Background: Despite the growing popularity of women’s football and the increasing number of female players, there has been little research on injuries sustained by female football players.
Purpose: Analysis of the incidence, characteristics and circumstances of injury in elite female football players in top-level international tournaments.
Study design: Prospective survey.
Methods: Injuries incurred in seven international football tournaments were analysed using an established injury report system. Doctors of all participating teams reported all injuries after each match on a standardised injury reporting form. The mean response rate was 95%.
Results: 387 injuries were reported from 174 matches, equivalent to an incidence of 67.4 injuries/1000 player hours (95% CI 60.7 to 74.1) or 2.2 injuries/match (95% CI 2.0 to 2.4). Most injuries (84%; 317/378) were caused by contact with another player. The injuries most commonly involved the lower extremity (n = 248; 65%), followed by injuries of the head and neck (n = 67, 18%), trunk (n = 33, 9%) and upper extremity (n = 32, 8%). Contusions (n = 166; 45%) were the most frequent type of injury, followed by sprains or ligament rupture (n = 96; 26%) and strains or muscle fibre ruptures (n = 31; 8%). The most common diagnosis was an ankle sprain. There were 7 ligament ruptures and 15 sprains of the knee. On average 1 injury/match (95% CI 0.8 to 1.2) was expected to result in absence from a match or training.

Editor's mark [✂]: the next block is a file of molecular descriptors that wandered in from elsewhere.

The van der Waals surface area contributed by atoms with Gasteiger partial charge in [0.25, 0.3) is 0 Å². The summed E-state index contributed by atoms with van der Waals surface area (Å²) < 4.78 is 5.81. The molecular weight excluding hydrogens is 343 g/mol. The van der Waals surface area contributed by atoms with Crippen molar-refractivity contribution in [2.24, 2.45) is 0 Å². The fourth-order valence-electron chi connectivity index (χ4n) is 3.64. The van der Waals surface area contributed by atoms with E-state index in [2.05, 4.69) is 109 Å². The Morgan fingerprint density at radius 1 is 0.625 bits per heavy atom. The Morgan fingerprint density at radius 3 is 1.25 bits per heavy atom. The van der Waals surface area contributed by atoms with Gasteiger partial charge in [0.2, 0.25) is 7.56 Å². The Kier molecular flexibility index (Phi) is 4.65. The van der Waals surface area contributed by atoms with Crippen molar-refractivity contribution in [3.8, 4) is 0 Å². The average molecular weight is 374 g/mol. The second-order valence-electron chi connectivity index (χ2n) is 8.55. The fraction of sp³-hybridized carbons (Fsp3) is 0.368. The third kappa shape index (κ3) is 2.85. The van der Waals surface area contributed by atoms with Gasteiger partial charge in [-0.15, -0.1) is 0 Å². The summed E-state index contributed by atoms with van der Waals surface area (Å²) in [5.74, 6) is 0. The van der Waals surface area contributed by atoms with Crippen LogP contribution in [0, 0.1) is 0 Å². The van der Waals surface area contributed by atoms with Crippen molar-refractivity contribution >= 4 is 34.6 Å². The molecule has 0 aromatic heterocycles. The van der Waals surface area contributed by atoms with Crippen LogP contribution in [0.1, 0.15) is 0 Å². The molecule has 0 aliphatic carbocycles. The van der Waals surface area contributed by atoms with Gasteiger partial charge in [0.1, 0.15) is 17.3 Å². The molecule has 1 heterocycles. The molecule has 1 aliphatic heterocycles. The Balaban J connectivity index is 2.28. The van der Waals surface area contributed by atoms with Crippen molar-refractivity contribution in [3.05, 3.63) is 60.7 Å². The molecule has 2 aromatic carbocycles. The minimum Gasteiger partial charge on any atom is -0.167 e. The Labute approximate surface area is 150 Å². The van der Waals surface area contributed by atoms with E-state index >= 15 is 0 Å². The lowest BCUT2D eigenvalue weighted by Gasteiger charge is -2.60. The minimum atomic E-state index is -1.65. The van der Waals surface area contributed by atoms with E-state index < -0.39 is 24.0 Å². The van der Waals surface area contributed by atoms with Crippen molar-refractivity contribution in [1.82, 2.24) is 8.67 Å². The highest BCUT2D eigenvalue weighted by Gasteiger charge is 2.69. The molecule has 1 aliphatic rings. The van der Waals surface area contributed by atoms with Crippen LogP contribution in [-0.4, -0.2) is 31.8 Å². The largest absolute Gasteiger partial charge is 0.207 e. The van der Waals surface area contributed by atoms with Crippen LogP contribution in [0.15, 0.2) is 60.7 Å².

Conclusion: The injury rate in women’s top-level tournaments was within the range reported previously for match injuries in elite male and female players. However, the diagnoses and mechanisms of injury among the female players differed substantially from those previously reported in male football players.
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Guest editors: Jiri Dvorak, Astrid Junge, Collin Fuller and Paul McCrory